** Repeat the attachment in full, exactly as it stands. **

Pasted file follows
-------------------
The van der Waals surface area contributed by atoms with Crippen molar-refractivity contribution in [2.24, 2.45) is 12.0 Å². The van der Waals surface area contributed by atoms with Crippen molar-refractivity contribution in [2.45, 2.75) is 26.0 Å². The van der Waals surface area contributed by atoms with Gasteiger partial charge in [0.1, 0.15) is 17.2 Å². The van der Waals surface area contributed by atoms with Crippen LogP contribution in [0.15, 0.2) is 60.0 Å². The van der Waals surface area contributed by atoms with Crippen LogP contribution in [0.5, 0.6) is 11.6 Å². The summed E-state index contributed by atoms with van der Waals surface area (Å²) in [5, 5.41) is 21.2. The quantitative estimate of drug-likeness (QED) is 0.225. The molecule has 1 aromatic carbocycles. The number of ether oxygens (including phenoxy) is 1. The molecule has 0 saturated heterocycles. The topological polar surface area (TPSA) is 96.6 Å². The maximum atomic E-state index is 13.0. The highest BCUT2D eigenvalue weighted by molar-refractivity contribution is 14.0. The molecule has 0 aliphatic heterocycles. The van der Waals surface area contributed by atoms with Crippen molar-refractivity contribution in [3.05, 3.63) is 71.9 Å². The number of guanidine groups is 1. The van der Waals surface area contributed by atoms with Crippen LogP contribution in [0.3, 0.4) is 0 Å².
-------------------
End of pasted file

The van der Waals surface area contributed by atoms with Crippen molar-refractivity contribution in [2.24, 2.45) is 12.0 Å². The van der Waals surface area contributed by atoms with Crippen molar-refractivity contribution in [2.45, 2.75) is 26.0 Å². The van der Waals surface area contributed by atoms with Gasteiger partial charge in [0.1, 0.15) is 17.2 Å². The van der Waals surface area contributed by atoms with Crippen LogP contribution in [0.15, 0.2) is 60.0 Å². The van der Waals surface area contributed by atoms with Crippen LogP contribution in [0.5, 0.6) is 11.6 Å². The summed E-state index contributed by atoms with van der Waals surface area (Å²) in [5, 5.41) is 21.2. The quantitative estimate of drug-likeness (QED) is 0.225. The molecule has 1 aromatic carbocycles. The number of ether oxygens (including phenoxy) is 1. The molecule has 0 saturated heterocycles. The topological polar surface area (TPSA) is 96.6 Å². The maximum atomic E-state index is 13.0. The highest BCUT2D eigenvalue weighted by molar-refractivity contribution is 14.0. The molecule has 0 aliphatic heterocycles. The van der Waals surface area contributed by atoms with Crippen molar-refractivity contribution in [3.05, 3.63) is 71.9 Å². The number of guanidine groups is 1. The van der Waals surface area contributed by atoms with Crippen LogP contribution in [0.3, 0.4) is 0 Å².